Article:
If Beale Street Could Talk (2018)
KiKi Layne, Stephan James, Brian Tyree Henry, Regina King. Written and directed by Barry Jenkins.
If Beale Street Could Talk is adapted from a novel by James Baldwin. It’s a discouraging film, but it’s a beautiful discouragement.
Tish and Fonny are a young black couple, friends since childhood, ready to begin life together in 1970s Harlem. She works at a perfume counter in a department store. He’s a talented sculptor. At a moment where things seem finally to be turning their way, Fonny is locked up for a crime he didn’t commit. Tish’s family rallies to clear Fonny’s name.
Some themes are familiar, and this is not a movie for everyone. Yet I recommend it for excellent acting, the beauty of Baldwin’s prose (delivered intermittently in well-chosen voiceovers), and gorgeous filmmaking. When people say this about a film they almost always mean visuals, and while the visuals are excellent, the audio is stunning. Ambient sounds from distant record players playing jazz, mumbles of conversations through thin walls, traffic on distant streets below, and rain create a background against which you might expect intimate triumph or enormous heartbreak. I can’t remember when the background noise of a movie moved me this way.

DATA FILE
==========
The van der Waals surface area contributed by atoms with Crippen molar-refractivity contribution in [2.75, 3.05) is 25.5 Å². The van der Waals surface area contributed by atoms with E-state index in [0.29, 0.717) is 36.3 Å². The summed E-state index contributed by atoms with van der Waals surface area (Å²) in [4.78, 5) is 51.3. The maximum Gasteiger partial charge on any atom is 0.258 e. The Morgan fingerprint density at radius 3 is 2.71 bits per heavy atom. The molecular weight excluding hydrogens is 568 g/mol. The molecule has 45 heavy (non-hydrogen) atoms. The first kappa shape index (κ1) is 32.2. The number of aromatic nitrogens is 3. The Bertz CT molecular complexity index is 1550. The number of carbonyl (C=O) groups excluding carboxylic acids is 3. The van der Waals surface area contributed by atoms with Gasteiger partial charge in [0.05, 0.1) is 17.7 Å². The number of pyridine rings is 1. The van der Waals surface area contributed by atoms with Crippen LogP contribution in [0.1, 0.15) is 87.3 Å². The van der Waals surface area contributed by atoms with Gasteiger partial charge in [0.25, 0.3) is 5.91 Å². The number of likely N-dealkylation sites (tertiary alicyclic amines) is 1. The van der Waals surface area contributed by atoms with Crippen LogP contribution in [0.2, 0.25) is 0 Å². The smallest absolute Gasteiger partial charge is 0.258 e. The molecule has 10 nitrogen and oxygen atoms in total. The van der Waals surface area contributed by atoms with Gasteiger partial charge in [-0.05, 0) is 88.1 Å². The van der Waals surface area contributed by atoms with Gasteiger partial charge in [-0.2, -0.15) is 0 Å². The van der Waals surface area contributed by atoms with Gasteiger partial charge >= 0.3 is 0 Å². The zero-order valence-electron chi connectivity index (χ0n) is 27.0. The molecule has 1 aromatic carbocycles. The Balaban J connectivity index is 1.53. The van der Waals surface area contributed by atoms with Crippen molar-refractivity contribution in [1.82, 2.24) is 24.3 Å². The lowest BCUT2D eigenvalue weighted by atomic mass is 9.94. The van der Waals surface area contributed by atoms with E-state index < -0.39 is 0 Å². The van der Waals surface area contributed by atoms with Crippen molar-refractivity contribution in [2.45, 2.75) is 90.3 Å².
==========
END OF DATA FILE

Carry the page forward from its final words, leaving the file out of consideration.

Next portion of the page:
One scene by itself will justify the cost of your ticket and make up for a couple of bad decisions by director Barry Jenkins. Brian Tyree Henry (Paper Boi in Atlanta on FX) was in six movies this year, and if you’re not familiar with him yet you’re about to be, because he delivers a monologue about the effects of prison on a man, and it will stop your heart.